Biography of Augusta Ada Lovelace, Nee Byron. Mathematical Genius Credited as the First Computer Programmer.
Daughter of the poet Byron, Ada is known as a mathematical genius through her work with Babbage. But her intelligence didn’t prevent her losing a fortune on the horses.
Born on 10th December 1815, Augusta Ada Byron was the only legitimate child of the poet Lord Byron and his wife, Annabella Milbanke. But she was never to know her father because Lord and Lady Byron separated when Ada was just five weeks old.
During the ensuing judicial separation proceedings, Annabella was granted sole custody of the baby and brought her up at the Milbanke ancestral home in Kirkby Mallory, Leicestershire.
Ada Byron’s Gift for Mathematics
Bentley’s Miscellany of 1853 described Ada as resembling her father “… only in genius, and in the generosity and nobleness of feeling, which shone out from the midst of all the madness of her father’s mind,” and she also “… inherited whatever was grand and good in his character.” She shared his love of the sea and was referred to by him as “Ada, sole daughter of my house and heart.”
Encouraged by her mother to study the sciences and mathematics rather than literature, possibly through a fear of her taking up poetry like her father, young Ada excelled at all things metaphysical and mathematical.
One of her teachers was the renowned mathematician Mary Somerville (after whom Somerville College, Oxford is named) and it was probably through her that she was first introduced to Charles Babbage.
Augusta Ada Byron Becomes the Countess of Lovelace
Ada married, in July 1835, William King, eighth Baron of Ockham, who became the Earl of Lovelace in 1838. By him she had three children: Byron Noel in 1836, Anne Isabella in 1837 and Ralph Gordon in 1839.
It seems she was not as constrained as some Victorian wives as she was able to pursue her interests in the sciences and mixed socially with Babbage and other worthies like Sir Charles Wheatstone and Charles Dickens.
Her claim to fame arose in 1843. Babbage had been working on the concept of an analytical engine. His thoughts and implementation ideas were written down in an article by General Menabrea (who later became the Prime Minister of Italy). It was Ada who translated Menabrea’s work into English and added notes to it, some of which are regarded to be the earliest computer program. This translation and her notes were published in September 1843.
The Darker Side of Lovelace and Babbage’s Relationship
She was quite far seeing in her understanding of Babbage’s concept and wrote that the Analytical Engine “.. weaves algebraical patterns just as the Jacquard loom weaves flowers and leaves.a” Mrs Andrew Crosse, writing in Bentley’s Miscellany in 1891 said that Babbage himself recognised that Countess Lovelace’s additional notes to the article “… were a complete demonstration that the operations of analysis are capable of being executed by machinery.”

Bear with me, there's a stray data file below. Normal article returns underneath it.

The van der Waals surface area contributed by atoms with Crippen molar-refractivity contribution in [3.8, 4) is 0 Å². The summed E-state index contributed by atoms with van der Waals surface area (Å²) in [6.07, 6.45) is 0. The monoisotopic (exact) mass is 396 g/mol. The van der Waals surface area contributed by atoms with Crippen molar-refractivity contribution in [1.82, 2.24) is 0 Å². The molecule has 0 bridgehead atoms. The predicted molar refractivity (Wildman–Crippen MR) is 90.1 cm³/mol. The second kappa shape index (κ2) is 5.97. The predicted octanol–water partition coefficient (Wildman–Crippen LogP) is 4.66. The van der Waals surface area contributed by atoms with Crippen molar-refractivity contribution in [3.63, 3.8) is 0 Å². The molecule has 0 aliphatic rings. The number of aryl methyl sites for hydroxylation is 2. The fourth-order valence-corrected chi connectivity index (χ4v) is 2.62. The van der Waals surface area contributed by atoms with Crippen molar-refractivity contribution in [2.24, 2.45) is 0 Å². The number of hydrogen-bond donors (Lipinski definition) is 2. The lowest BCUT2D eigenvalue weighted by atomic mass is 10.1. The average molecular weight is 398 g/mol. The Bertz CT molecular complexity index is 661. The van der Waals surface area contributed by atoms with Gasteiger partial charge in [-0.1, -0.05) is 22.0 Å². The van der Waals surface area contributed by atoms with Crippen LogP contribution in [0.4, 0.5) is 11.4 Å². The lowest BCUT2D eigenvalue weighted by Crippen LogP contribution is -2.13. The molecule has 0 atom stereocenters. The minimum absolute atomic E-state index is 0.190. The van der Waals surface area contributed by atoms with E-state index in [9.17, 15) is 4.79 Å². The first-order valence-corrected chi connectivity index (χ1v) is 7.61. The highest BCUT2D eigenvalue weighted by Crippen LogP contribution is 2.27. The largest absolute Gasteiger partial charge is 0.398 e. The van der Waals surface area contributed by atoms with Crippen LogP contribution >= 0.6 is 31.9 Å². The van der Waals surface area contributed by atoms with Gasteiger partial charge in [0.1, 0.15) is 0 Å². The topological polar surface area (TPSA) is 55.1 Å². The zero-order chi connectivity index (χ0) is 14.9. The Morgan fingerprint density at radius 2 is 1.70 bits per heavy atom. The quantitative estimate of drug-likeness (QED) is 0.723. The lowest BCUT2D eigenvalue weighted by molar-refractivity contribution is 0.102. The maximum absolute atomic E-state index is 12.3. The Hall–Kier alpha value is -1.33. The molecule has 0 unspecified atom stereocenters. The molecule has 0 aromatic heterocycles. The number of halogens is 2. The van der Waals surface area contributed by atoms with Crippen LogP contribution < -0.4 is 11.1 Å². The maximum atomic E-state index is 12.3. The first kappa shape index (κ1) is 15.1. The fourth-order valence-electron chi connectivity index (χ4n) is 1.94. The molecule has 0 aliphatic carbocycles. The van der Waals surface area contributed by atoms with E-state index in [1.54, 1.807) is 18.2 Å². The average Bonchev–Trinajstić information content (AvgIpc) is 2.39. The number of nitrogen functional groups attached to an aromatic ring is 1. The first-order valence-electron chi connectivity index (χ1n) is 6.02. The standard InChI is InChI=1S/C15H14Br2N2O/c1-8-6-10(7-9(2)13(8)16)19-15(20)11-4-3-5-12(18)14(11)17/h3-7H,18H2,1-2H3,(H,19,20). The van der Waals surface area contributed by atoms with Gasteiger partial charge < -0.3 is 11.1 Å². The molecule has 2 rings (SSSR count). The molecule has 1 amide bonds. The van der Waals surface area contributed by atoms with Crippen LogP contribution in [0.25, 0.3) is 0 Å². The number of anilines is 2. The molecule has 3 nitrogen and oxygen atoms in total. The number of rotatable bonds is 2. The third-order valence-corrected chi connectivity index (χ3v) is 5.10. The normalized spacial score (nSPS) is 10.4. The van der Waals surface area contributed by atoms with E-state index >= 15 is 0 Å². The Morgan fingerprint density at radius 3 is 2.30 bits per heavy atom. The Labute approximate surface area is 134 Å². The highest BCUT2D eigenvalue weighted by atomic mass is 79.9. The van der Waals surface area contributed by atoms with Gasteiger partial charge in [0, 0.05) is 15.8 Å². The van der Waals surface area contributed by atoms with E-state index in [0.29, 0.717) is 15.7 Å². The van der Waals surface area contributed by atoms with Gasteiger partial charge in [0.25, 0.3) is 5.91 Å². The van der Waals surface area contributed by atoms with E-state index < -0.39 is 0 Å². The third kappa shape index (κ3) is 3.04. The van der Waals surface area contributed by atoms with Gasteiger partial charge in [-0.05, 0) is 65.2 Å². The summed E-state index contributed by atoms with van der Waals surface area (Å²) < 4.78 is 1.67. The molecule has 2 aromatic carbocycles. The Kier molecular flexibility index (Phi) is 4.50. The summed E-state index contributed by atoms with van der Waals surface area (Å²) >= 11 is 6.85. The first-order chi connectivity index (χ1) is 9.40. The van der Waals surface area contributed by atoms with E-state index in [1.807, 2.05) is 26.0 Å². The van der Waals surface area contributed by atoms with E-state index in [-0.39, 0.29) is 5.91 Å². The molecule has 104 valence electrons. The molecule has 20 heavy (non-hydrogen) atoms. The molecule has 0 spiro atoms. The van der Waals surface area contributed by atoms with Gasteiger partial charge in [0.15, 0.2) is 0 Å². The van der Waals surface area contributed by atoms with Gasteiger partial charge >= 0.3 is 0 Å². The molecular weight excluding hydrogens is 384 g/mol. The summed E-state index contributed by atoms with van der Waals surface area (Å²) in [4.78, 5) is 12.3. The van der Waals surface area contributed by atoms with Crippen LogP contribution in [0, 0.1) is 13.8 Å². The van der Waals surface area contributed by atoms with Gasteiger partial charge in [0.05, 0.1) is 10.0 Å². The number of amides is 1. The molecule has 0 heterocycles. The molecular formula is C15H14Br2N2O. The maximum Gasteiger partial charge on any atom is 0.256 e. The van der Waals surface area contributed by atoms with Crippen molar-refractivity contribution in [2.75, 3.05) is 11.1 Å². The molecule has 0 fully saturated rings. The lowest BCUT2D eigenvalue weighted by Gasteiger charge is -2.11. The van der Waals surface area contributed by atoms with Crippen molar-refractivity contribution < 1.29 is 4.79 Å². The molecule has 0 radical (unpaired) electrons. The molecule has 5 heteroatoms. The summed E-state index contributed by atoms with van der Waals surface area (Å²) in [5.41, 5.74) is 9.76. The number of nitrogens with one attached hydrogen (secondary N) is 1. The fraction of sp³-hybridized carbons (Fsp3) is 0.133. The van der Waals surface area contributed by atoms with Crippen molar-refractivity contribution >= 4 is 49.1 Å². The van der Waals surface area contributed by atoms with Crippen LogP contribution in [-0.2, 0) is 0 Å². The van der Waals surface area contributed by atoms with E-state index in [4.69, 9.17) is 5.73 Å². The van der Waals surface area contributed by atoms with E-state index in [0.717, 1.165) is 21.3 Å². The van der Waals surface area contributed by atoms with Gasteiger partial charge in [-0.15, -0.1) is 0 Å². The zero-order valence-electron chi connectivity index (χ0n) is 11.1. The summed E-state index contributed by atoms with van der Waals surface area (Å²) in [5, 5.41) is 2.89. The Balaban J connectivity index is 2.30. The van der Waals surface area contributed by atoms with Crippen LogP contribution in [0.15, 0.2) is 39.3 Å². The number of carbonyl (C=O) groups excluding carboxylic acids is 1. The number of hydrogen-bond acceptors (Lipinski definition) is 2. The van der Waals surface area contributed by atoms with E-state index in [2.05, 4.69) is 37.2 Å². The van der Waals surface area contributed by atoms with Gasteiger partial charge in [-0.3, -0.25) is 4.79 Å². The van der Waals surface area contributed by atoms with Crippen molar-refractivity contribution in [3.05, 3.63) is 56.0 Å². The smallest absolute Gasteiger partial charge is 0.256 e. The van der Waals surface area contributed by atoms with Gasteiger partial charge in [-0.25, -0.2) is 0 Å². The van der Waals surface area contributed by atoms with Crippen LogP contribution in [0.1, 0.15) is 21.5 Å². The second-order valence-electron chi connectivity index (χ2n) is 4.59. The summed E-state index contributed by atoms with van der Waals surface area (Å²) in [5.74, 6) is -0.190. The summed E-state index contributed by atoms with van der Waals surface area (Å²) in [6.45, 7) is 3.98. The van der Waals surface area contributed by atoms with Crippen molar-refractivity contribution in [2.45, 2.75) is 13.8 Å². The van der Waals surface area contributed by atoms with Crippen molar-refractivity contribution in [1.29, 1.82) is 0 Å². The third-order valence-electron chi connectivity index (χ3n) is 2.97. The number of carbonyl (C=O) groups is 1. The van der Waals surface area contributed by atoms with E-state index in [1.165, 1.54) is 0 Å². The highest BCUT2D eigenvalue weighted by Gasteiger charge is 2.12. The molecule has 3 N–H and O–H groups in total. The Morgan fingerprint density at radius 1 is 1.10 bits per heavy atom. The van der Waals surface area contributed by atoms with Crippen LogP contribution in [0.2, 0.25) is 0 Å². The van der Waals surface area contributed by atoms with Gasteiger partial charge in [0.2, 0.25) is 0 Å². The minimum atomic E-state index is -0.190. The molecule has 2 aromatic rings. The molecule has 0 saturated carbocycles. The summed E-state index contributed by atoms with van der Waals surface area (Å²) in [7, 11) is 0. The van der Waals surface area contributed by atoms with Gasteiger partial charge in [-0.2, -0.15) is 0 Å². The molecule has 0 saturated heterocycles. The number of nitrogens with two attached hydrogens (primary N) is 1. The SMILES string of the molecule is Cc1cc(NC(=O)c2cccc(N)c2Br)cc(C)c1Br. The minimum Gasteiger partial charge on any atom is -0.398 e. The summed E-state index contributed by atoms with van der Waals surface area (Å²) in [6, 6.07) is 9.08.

However, there was a darker side to the relationship between Ada Lovelace and Charles Babbage. They became obsessed with trying to devise an infallible system for betting on horses. This obsession led to heavy gambling losses. According to the Limerick Chronicle of 1851, Lady Lovelace was so convinced that one particular horse would win the Derby, she bet £20,000 on it. The horse lost.
Lady Lovelace Discovers Byron’s Poetry
By 1851, Ada had begun to show symptoms of the uterine cancer that was to ultimately kill her. On a visit to Newstead Abbey, Nottinghamshire, (which had originally been owned by the Byron family) in that year, the Abbey’s then owner, Colonel Wildman, read a few lines of Byron’s poetry to her. Entranced by it, she asked who had written them. The Colonel pointed to a portrait of her father hanging on the wall.
This news was a real eye opener for her and she confessed to the Colonel that she had no idea her father had written such things. Her mother, it seems, had deliberately withheld any information about her father from her. From then on, Ada began to study the works and life of the father she had never met.
The Death and Burial of the First Computer Programmer
During her final illness, Ada contacted Col. Wildman asking if she could be buried next to her father in the Byron vault at Hucknall Torkard church. She wrote “…. Yes, I will be buried there; not where my mother can join me, but by the side of him who so loved me, and whom I was not taught to love.”
The Countess of Lovelace, Ada Byron, finally succumbed to cancer in November 1852 and was buried, as she had wished, in the Byron vault next to her father’s remains on 3rd December 1852. She is commemorated with a plaque on the wall of the church. She is also immortalised in the name of a computer programming language devised in 1979 and called ADA in her honour.